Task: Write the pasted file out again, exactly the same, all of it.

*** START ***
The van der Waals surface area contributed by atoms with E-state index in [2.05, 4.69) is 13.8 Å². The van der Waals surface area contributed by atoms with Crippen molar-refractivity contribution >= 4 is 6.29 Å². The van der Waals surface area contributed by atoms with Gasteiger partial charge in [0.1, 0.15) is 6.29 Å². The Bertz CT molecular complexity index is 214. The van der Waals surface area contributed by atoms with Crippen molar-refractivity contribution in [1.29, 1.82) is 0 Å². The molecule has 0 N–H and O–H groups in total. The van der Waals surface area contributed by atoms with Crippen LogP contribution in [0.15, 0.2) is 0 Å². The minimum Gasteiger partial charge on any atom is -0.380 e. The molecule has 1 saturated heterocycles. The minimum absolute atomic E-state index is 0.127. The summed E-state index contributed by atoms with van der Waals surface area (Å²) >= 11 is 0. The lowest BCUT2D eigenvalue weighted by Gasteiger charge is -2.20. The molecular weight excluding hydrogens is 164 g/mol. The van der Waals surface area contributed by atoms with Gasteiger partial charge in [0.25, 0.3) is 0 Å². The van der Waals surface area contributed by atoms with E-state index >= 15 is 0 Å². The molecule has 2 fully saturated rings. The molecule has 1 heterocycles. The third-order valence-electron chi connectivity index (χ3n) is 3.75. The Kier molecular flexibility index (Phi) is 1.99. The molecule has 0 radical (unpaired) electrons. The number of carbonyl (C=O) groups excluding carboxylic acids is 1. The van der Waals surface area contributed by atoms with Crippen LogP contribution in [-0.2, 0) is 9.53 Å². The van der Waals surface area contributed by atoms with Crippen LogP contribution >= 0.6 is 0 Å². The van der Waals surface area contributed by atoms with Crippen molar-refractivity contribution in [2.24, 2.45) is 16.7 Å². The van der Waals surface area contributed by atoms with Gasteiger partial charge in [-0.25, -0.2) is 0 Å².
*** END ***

The van der Waals surface area contributed by atoms with E-state index in [2.05, 4.69) is 13.8 Å². The van der Waals surface area contributed by atoms with Crippen molar-refractivity contribution >= 4 is 6.29 Å². The van der Waals surface area contributed by atoms with Gasteiger partial charge in [0.1, 0.15) is 6.29 Å². The Bertz CT molecular complexity index is 214. The van der Waals surface area contributed by atoms with Crippen molar-refractivity contribution in [1.29, 1.82) is 0 Å². The molecule has 0 N–H and O–H groups in total. The van der Waals surface area contributed by atoms with Crippen LogP contribution in [0.15, 0.2) is 0 Å². The minimum Gasteiger partial charge on any atom is -0.380 e. The molecule has 1 saturated heterocycles. The minimum absolute atomic E-state index is 0.127. The summed E-state index contributed by atoms with van der Waals surface area (Å²) >= 11 is 0. The lowest BCUT2D eigenvalue weighted by Gasteiger charge is -2.20. The molecular weight excluding hydrogens is 164 g/mol. The van der Waals surface area contributed by atoms with Gasteiger partial charge in [0.25, 0.3) is 0 Å². The van der Waals surface area contributed by atoms with E-state index >= 15 is 0 Å². The molecule has 2 fully saturated rings. The molecule has 1 heterocycles. The third-order valence-electron chi connectivity index (χ3n) is 3.75. The Kier molecular flexibility index (Phi) is 1.99. The molecule has 0 radical (unpaired) electrons. The number of carbonyl (C=O) groups excluding carboxylic acids is 1. The van der Waals surface area contributed by atoms with Crippen LogP contribution in [-0.2, 0) is 9.53 Å². The van der Waals surface area contributed by atoms with Crippen LogP contribution >= 0.6 is 0 Å². The van der Waals surface area contributed by atoms with Crippen molar-refractivity contribution in [2.24, 2.45) is 16.7 Å². The van der Waals surface area contributed by atoms with Gasteiger partial charge in [-0.25, -0.2) is 0 Å².